|Publication number||US4801939 A|
|Application number||US 07/093,328|
|Publication date||Jan 31, 1989|
|Filing date||Sep 4, 1987|
|Priority date||Sep 4, 1987|
|Publication number||07093328, 093328, US 4801939 A, US 4801939A, US-A-4801939, US4801939 A, US4801939A|
|Inventors||Robert V. Jones|
|Original Assignee||Unisys Corporation|
|Export Citation||BiBTeX, EndNote, RefMan|
|Patent Citations (8), Referenced by (26), Classifications (10), Legal Events (4)|
|External Links: USPTO, USPTO Assignment, Espacenet|
1. Field of the Invention
This invention relates to apparatus and a method for compressing unprocessed phase history synthetic aperture radar (SAR) digital data information for transmission by wide band data links and for decompressing the transmitted compressed digital information. More specifically, the present invention relates to a new method and hardware apparatus for compressing unfocused phase history SAR data which was heretofore incompressible for reasons to be discussed hereinafter.
2. Description of the Prior Art
Unprocessed SAR data has been transmitted to ground stations where the data is processed into enhanced images. It has been suggested that the bandwidth of the transmitted signal could be reduced by compressing the data to be transmitted to the ground station. However, if prior art data compression techniques were employed it would be necessary to convert the unfocused SAR phase history data into processed focus phase history data in order to compress the data by conventional transform techniques.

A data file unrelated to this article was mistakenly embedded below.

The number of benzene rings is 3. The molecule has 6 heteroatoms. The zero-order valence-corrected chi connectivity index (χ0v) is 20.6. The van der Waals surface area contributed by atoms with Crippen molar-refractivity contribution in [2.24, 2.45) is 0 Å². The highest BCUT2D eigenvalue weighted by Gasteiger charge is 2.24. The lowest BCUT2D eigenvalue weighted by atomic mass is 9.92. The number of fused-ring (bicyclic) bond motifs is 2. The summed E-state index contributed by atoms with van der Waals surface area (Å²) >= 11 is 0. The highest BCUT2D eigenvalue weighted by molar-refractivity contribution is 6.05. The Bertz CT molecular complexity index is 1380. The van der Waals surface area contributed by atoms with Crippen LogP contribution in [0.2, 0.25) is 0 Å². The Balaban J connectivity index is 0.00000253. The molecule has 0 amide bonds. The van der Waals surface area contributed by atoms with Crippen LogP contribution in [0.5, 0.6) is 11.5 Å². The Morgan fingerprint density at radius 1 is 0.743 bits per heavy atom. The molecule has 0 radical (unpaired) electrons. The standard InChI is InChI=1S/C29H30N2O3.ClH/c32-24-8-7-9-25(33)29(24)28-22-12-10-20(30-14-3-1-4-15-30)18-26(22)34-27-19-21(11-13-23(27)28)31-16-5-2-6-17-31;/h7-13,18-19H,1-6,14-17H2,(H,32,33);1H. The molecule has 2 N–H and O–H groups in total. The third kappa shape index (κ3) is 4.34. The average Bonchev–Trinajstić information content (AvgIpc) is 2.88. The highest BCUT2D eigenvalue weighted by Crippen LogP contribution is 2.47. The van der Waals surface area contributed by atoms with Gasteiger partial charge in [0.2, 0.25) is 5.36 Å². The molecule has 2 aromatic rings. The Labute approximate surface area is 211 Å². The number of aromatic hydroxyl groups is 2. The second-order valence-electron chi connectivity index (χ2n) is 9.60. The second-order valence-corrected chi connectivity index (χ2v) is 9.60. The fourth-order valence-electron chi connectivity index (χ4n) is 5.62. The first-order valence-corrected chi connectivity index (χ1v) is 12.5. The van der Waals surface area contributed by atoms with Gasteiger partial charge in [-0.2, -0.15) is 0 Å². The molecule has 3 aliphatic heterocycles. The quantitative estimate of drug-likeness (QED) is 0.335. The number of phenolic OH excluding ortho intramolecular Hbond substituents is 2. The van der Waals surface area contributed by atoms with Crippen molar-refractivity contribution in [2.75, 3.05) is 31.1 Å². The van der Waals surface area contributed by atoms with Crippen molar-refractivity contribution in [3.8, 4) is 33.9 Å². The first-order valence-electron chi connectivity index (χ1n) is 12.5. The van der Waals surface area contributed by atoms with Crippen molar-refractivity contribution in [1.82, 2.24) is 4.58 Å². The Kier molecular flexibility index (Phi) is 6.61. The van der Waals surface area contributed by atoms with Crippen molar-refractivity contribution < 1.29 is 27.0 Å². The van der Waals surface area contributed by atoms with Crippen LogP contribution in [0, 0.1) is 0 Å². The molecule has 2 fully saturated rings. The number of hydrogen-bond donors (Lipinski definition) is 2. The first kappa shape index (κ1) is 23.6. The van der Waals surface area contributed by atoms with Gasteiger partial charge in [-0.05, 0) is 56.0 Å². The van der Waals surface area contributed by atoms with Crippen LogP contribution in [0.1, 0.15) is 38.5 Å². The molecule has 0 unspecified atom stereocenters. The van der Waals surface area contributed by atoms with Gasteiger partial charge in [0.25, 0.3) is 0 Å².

The digital data output from conventional SAR devices produces unfocused compressed phase history data which heretofore has ben incapable of being compressed by conventional transform techniques. If special fast fourier transform (FFT) techniques were employed to focus the unfocused phase history data at the airborne station, heavy complex equipment would be required. The weight of the FFT processing apparatus and the conventional transform data compression apparatus presently employed in ground stations is so large and so heavy that it cannot be presently incorporated into aircraft or satellite stations.
It would be extremely desirable to provide a simple and lightweight circuit apparatus and method which would permit direct data compression of SAR digital unfocused phase history pixel data.
It is the principal object of the present invention to provide an apparatus and a method of compressing unfocused SAR digital phase history data.
It is another principal object of the present invention to provide a simplified and lightweight airborne apparatus for incorporation into existing aircraft and satellite stations for compressing unfocused SAR digital phase history data.
It is yet another principal object of the present invention to provide a highly simplified decompressor for decompressing transmitted compressed unfocused SAR digital phase history data.